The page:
Posted Jan. 25, 2011
A dissertation requires solid organisational skills and effective time management in order to achieve a high standard, so we’ve put together a list of some of the best free tools available to make the planning stages of your project easier.
Choosing a topic
Before you even get near your research proposal, you need to have a topic in mind. Mind mapping is a great way to organise and visualise your early ideas when developing your dissertation topic.
Mind42.com's mind mapping tool allows you to collaborate with colleagues online, which could be useful for sharing with peers or your project supervisor.
Mindmeister.com also features collaboration and boasts mobile access with it’s free iPhone app, whilst Bubbl.us focuses on speed with it's handy keyboard shortcuts.
Evernote provides tools for your computer, mobile device, or web browser which capture your ideas, notes, and inspiration wherever you are. This free toolset lets users save text notes, web pages, photos, and screenshots with a comprehensive search feature so that you can retrieve your ideas quickly and easily.
Reading & research
Using Google Scholar you can search a large index of scholarly articles, theses, books, abstracts and court opinions. To get the most out this research tool check out Google’s guide to Advanced Scholar Searches.
Compiling a bibliography in the required format can be a time consuming task at the end of a dissertation, especially if you haven't kept track whilst writing. Fortunately there are free tools available which help you to store your citations from the beginning of your project and retrieve them in a number of commonly use formats.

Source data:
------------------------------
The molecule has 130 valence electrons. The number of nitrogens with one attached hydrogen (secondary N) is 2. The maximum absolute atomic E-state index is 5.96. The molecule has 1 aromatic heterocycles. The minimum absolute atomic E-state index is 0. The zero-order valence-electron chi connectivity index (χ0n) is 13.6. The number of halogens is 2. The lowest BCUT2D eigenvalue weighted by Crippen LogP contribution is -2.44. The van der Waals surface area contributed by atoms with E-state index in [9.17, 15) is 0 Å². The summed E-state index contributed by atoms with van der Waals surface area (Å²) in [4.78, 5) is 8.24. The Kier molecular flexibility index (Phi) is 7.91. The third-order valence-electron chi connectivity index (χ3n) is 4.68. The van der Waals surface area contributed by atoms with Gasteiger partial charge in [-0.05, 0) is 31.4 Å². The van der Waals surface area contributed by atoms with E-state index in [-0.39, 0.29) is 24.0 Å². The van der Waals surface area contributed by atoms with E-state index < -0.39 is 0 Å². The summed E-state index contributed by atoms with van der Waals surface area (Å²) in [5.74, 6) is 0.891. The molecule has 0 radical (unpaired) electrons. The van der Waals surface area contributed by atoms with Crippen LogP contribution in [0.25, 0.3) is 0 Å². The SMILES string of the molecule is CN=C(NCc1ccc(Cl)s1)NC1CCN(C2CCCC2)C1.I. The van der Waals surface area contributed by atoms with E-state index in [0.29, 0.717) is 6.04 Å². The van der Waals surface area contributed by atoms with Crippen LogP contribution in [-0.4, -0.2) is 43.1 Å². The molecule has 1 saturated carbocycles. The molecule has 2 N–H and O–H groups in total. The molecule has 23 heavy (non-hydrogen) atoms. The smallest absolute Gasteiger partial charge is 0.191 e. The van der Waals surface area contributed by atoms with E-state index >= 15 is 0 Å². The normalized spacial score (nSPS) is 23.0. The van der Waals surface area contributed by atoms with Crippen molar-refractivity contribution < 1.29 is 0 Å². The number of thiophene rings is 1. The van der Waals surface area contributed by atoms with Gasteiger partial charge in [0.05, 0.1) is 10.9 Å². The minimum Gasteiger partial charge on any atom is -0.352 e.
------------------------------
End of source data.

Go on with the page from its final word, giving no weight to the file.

Bibdesk is an Open Source Mac app with bibliography management and search features, as well as some useful import and export capabilities.
Alternatively, you could use Zotero's browser extension for Firefox which can automatically sync your data with multiple computers. It also features browsing for mobile devices, which means you can access your data in away from your computer.
For Windows users, BiblioExpress offers a simple reference manager that can format citations in common styles such as ACS, APA, and MLA.
Planning your time
Time management is crucial in a large project such as a dissertation. It may be useful to plan backwards from your deadline, allowing extra time where necessary for unforeseen delays and revisions.
Gantt charts are a very visual way to allocate time to your dissertation tasks and there are many free tools to help you build your own. This is especially great if you're accommodating some non-work time too. Google Docs has a Gadget in it’s spreadsheet feature which creates Gantt charts for free. Similarly, if you already own Microsoft Excel you can build Gantt charts with it too.
Tomsplanner is a dedicated web-based Gantt generator which is free for personal use, and Team Gantt's free trial offers an alternative with a slick interface.
If you’re not keen on Gantt charts you could simply plan your project in a standard calendar.
Google Calendars is web based meaning you can access it from any computer and most mobile devices. You could also share your calendar with your supervisor if you think you're likely to miss deadlines. Microsoft Outlook’s calendar and iCalendar on Mac could also be useful planning tools.
If you need to organise your dissertation workload on a shorter time scale, TeuxDeux's well designed interface helps you to plan your tasks on a weekly basis. There’s also a paid iPhone app for task management on the go.
HabitRPG is an excellent option for those of you who need a bit of positive reinforcement alongside your planning.
If a week is still too much to think about, check out Todokyo which takes simplicity to the next level with a clean-looking daily list.
If you find yourself constantly distracted by the lures of email and social networking, you could try Freedom’s free trial. This Mac app blocks your web connection for up to 3 hours at a time, leaving you to concentrate on your dissertation. Alternatively you can block specific websites from Firefox using Leechblock, and Google Chrome users can do the same with StayFocusd.
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